Hopes have been raised that action may finally be taken to reduce the risk of flooding in Garmouth.
Fears about water pouring into the village from the River Spey have been a worry for residents for years but have grown in recent months.
It is understood that an embankment slightly upstream from the community burst in December, which has diverted water closer to homes.
Now Moray Council has confirmed a six-month study has been launched to examine how the River Spey is impacting on a nearby burn.
Fochabers Lhanbryde councillor David Bremner explained he had hopes action to address flooding concerns in Garmouth would finally be addressed.
‘River bank has changed dramatically’
Moray MSP Richard Lochhead has also met with residents to examine the changing situation in the village.
He said: “The recent weather late last month inflicted further damage on land adjacent to the Spey and seeing it for myself really brought home the ongoing threat to the village.
“It’s quite something to visit a river bank that has changed dramatically in recent years and again in recent months, parts of which have been washed away by the power of the river.
“It’s clear that we need to understand the factors behind the river changing course because living alongside Scotland’s fastest flowing river is one thing, but land use and land management further upstream are also factors that influence the river’s behaviour.”
Garmouth residents face flooding threat
Repeated floods in December led to the river pouring through village streets while residents put sandbags outside front doors to protect their homes.
Pumps were also deployed in an attempt to keep the muddy water at bay.
The river could be seen pouring across fields and surrounding Ross House, which stood several hundred yards from the Spey just 15 years ago. The building has now been abandoned due to the flooding risk.
Recent incidents have led to the village golf course becoming submerged with members left to clear debris left behind by the torrents.
Residents believe the recent changes have led to river bursting its banks at lower levels – causing more water to spill over land more frequently.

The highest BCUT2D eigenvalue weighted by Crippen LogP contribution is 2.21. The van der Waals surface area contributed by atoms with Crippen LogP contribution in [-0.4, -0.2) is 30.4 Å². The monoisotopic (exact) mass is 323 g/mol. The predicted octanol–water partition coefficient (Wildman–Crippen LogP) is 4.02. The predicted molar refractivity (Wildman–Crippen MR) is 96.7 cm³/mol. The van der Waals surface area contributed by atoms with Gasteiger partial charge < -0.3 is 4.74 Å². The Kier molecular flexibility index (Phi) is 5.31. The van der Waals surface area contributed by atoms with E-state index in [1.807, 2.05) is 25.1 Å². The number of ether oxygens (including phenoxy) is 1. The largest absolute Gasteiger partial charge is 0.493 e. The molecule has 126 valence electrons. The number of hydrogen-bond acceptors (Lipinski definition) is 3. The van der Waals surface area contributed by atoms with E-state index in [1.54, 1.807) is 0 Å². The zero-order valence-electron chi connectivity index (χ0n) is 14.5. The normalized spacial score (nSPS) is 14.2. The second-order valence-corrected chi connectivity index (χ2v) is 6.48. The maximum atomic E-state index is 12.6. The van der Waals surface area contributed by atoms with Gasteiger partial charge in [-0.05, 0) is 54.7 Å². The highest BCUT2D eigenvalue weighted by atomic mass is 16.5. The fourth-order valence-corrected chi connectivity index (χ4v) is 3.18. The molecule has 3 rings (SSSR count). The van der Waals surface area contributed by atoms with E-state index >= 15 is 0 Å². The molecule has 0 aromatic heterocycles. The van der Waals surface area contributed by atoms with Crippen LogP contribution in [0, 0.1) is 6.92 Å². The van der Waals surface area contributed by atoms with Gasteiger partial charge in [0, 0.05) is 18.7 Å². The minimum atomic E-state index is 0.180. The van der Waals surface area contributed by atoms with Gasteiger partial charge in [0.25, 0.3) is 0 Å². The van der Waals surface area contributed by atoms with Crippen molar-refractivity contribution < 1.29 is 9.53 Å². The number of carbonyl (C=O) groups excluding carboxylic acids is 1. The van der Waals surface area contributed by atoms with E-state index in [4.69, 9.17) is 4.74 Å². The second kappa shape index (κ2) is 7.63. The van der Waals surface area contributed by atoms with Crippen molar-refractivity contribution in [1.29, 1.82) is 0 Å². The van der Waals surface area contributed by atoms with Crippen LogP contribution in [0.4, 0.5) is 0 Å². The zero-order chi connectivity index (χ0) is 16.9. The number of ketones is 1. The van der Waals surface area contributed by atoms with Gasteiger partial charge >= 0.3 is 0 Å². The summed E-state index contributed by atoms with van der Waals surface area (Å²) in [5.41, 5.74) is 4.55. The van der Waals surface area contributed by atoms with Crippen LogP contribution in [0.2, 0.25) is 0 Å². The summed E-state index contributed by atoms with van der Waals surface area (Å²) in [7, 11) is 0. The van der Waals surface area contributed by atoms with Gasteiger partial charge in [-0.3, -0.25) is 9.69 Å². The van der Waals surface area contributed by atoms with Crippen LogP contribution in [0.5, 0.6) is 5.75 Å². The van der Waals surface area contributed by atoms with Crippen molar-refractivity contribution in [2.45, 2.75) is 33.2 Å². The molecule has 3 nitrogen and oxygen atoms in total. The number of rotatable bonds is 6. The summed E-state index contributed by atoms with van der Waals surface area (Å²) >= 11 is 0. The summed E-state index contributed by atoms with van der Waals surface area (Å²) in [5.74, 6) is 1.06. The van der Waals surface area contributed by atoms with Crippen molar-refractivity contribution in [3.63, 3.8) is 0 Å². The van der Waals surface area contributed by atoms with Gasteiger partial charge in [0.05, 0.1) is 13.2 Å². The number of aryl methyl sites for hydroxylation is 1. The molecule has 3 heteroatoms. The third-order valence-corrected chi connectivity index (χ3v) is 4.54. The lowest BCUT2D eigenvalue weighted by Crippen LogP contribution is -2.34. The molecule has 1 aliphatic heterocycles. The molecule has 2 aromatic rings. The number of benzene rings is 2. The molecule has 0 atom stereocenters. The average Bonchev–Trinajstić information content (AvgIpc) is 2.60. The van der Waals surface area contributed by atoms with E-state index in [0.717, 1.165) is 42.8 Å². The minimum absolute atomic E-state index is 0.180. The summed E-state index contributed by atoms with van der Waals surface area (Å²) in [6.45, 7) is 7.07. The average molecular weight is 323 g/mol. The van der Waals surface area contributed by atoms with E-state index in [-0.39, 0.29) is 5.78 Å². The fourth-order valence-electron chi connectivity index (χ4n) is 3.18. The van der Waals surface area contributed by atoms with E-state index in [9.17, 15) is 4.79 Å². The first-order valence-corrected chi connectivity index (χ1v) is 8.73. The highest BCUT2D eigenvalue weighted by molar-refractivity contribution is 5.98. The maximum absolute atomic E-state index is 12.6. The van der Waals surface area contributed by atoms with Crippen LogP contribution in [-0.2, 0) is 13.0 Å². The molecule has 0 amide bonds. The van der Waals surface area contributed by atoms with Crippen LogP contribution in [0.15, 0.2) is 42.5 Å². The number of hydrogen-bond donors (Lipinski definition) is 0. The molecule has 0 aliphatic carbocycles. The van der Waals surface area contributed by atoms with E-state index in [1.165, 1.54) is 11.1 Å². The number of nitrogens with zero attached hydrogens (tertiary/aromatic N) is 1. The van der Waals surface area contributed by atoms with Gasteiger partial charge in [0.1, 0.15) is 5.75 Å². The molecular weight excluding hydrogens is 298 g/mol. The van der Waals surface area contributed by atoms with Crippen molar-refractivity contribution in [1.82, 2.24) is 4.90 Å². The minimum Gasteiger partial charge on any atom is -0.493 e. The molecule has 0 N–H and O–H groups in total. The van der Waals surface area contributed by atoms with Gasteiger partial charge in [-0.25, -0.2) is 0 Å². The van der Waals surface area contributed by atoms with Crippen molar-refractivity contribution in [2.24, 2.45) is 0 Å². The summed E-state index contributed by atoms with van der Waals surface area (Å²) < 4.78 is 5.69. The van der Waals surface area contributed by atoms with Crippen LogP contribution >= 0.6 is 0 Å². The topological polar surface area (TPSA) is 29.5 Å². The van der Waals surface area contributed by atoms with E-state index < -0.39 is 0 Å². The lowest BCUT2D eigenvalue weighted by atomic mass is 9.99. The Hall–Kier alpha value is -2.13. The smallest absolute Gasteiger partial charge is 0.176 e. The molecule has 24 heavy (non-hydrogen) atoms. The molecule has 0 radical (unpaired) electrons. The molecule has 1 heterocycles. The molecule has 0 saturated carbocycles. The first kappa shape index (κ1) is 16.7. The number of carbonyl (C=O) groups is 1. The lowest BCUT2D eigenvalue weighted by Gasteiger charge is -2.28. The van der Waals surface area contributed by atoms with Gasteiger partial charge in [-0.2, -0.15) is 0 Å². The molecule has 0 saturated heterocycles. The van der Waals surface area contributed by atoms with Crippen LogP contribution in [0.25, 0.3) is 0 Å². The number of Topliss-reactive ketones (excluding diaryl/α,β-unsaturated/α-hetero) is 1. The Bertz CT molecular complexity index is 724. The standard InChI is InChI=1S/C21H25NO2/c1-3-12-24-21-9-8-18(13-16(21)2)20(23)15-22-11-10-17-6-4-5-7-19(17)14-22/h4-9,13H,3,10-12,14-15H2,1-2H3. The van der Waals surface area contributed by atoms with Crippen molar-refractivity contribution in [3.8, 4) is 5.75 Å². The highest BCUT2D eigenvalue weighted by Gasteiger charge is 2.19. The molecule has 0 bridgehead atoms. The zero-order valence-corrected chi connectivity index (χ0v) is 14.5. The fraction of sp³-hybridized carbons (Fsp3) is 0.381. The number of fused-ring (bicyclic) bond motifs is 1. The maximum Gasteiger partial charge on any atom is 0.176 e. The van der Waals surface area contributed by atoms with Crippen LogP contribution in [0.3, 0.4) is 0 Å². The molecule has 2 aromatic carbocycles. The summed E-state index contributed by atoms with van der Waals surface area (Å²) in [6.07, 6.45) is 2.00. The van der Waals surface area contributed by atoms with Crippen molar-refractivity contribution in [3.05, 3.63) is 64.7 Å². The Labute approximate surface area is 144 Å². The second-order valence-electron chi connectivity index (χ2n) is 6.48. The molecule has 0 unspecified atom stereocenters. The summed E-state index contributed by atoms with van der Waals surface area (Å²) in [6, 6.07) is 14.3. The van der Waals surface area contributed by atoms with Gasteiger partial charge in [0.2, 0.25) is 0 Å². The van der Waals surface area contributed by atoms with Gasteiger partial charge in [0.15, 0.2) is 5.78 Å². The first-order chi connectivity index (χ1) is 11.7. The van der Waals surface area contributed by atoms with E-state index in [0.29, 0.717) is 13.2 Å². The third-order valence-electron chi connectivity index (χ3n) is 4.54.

Fears action to address flooding can no longer be put off
Moray Council has confirmed a recent visit to the village has led to it reviewing the warning levels it uses with data received from Sepa.
Mr Bremner explained it appeared as though authorities were now taking the situation in Garmouth more seriously after years of inaction.
He said: “It is good to see that finally all the relevant parties like the Crown Estate, Sepa and the council are working together on it.
“There seems to be a consensus on it now that something needs to be done and something will get done.
“Hopefully it happens quite soon because it has been getting put off for years and it can’t be put off any longer really.”
Surveys to examine changes to river at Garmouth
Moray Council has confirmed specialists visited Garmouth last month to examine the risk of flooding to determine whether any action can be taken to address the hopes of locals.
A spokeswoman said: “The next step is to review the information we already have from topographical surveys between the River Spey and Garmouth village, so we can better understand how the water is flowing at different flood levels.
“This is a significant piece of work which could take up to six months.
“Once the survey is complete, we can review the options which could reduce the interaction of the Black Burn and the River Spey. While we’re not responsible for the maintenance of riverbanks we have, and will continue to work closely with the Crown Estate to support any works they undertake.”